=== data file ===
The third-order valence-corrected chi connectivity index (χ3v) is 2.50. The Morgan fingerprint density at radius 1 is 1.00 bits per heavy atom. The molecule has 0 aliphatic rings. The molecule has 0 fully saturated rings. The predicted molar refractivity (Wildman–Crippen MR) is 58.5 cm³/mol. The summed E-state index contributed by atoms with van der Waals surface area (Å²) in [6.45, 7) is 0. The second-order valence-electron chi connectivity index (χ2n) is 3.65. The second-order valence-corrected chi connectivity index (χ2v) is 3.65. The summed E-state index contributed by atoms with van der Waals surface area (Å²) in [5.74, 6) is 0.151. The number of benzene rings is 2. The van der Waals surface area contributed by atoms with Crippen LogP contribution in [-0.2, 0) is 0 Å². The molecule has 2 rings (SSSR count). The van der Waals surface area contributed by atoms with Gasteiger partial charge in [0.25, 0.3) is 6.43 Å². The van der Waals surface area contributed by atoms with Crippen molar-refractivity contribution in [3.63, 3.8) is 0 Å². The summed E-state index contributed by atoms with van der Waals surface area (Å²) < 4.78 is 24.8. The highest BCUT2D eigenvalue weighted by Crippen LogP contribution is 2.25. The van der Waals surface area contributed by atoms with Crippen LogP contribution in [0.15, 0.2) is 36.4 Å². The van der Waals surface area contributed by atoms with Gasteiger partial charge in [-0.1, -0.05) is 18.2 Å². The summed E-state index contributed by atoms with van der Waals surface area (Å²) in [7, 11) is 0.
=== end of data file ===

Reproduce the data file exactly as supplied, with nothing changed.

The third-order valence-corrected chi connectivity index (χ3v) is 2.50. The Morgan fingerprint density at radius 1 is 1.00 bits per heavy atom. The molecule has 0 aliphatic rings. The molecule has 0 fully saturated rings. The predicted molar refractivity (Wildman–Crippen MR) is 58.5 cm³/mol. The summed E-state index contributed by atoms with van der Waals surface area (Å²) in [6.45, 7) is 0. The second-order valence-electron chi connectivity index (χ2n) is 3.65. The second-order valence-corrected chi connectivity index (χ2v) is 3.65. The summed E-state index contributed by atoms with van der Waals surface area (Å²) in [5.74, 6) is 0.151. The number of benzene rings is 2. The van der Waals surface area contributed by atoms with Crippen LogP contribution in [-0.2, 0) is 0 Å². The molecule has 2 rings (SSSR count). The van der Waals surface area contributed by atoms with Gasteiger partial charge in [0.25, 0.3) is 6.43 Å². The van der Waals surface area contributed by atoms with Crippen molar-refractivity contribution in [3.63, 3.8) is 0 Å². The summed E-state index contributed by atoms with van der Waals surface area (Å²) < 4.78 is 24.8. The highest BCUT2D eigenvalue weighted by Crippen LogP contribution is 2.25. The van der Waals surface area contributed by atoms with Crippen LogP contribution in [0.15, 0.2) is 36.4 Å². The van der Waals surface area contributed by atoms with Gasteiger partial charge in [-0.1, -0.05) is 18.2 Å². The summed E-state index contributed by atoms with van der Waals surface area (Å²) in [7, 11) is 0.